In the bioethics world, there has not been a lot of work on the ethics of vaping. Some health law scholars have followed the regulatory developments on the issue. A 2016 article out of McGill University proposed a variety of “ethical considerations”. The article talks about the risk/benefit ratio of “safer than cigarettes” (i.e. harm reduction) vs the harm of smoking anything. The authors also raise concerns about how these devices would be regulated and that there is a lack of random-controlled studies showing that vaping helps people to cease tobacco use. They express concern that these products might expose more people to the dangers of tobacco use and smoking who would not have picked up a cigarette, including children and young adults who could be influenced by glamorous advertising. Could vaping pens be creating new addicts? In addition to regulation and efficacy, they also expressed interest in how vaping would change popular culture by “renormalizing smoking”. Their last point was about conflicts of interest since the tobacco (i.e. cigarette) industry is embedded in the vaping industry. For example, the brand VUSE is owned by Reynolds America.
A number of analogies have been made to cigarette smoking and the thirty years of campaigns to reduce ingestion of that form of tobacco. That approach also adds some intriguing areas for research and thought when it comes to the bioethics of vaping. For example, should physicians be asking their teenage and young adult patients about their vaping habits? Can insurers charge vapers more for health and life insurance? Is a harm reduction strategy (the first market for vapers) effective or should we take a zero-tolerance approach? Might an employer forbid their workers from vaping both on and off the job in part because such behavior might affect insurance rates or be a nuisance to others?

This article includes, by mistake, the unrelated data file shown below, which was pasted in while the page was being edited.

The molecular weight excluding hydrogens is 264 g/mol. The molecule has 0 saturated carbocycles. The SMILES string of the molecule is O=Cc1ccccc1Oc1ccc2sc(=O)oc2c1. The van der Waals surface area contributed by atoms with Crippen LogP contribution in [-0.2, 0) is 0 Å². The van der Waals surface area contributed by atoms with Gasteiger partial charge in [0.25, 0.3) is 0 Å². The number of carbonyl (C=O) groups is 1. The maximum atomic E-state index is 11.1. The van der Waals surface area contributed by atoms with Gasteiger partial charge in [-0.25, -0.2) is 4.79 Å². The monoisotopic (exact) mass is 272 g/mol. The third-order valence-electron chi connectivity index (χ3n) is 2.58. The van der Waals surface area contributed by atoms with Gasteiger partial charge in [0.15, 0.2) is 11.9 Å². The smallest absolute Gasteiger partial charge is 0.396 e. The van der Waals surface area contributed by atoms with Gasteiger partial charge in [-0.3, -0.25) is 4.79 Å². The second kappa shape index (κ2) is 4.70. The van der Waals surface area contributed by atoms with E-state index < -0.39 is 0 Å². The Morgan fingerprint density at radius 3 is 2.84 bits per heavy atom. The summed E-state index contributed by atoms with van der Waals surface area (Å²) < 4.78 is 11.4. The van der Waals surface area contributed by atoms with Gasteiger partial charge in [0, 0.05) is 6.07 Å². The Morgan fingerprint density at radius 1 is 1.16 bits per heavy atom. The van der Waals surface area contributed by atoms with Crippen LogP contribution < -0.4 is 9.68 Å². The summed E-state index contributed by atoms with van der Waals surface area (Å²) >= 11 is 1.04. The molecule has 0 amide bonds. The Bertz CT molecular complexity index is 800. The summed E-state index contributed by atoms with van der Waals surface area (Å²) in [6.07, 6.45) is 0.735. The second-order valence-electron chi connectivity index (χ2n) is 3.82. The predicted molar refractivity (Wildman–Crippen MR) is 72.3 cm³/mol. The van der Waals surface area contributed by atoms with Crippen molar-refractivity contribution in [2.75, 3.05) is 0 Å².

Restricting use of vapes in adults might be a violation of autonomy (including the right to make bad choices and choices that injure oneself). The effort to curb and make unpopular cigarette smoking was based in part on the need to protect others from harm as more important than an individual’s choice to smoke (i.e. harm from second-hand smoke). If vaping only injures the user but not others, it might be harder to make an argue to limit use around others. Thus, are there health effects to second hand vaping that would justify restricting where it should be permitted (not in public spaces, not in closed cars, etc.)?
A consensus has built that minors should be not vaping, a stance that is reflected in laws that restrict purchases by minors, and in some places those under 21. Such efforts could be further supported with restrictions on vape advertising which currently exists for cigarettes but not for vapers. Another challenge is enforcing bans and restrictions on vaping and advertising Currently, vaping products only carry an FDA nicotine addictiveness warning. Also, identifying people who vape in restricted places (for example in offices, classrooms) can be difficult to identify as the smoke can have no scent and the vape pens are sometimes designed to look like writing pens, UBS drives, or other small, common instruments.
What has quickly become a public health crisis in the U.S. has not stimulated much interest in the bioethics community. This growing influence in popular culture and potentially dangerous product could benefit from a bioethics lens in terms of how society and legislatures respond to this challenge.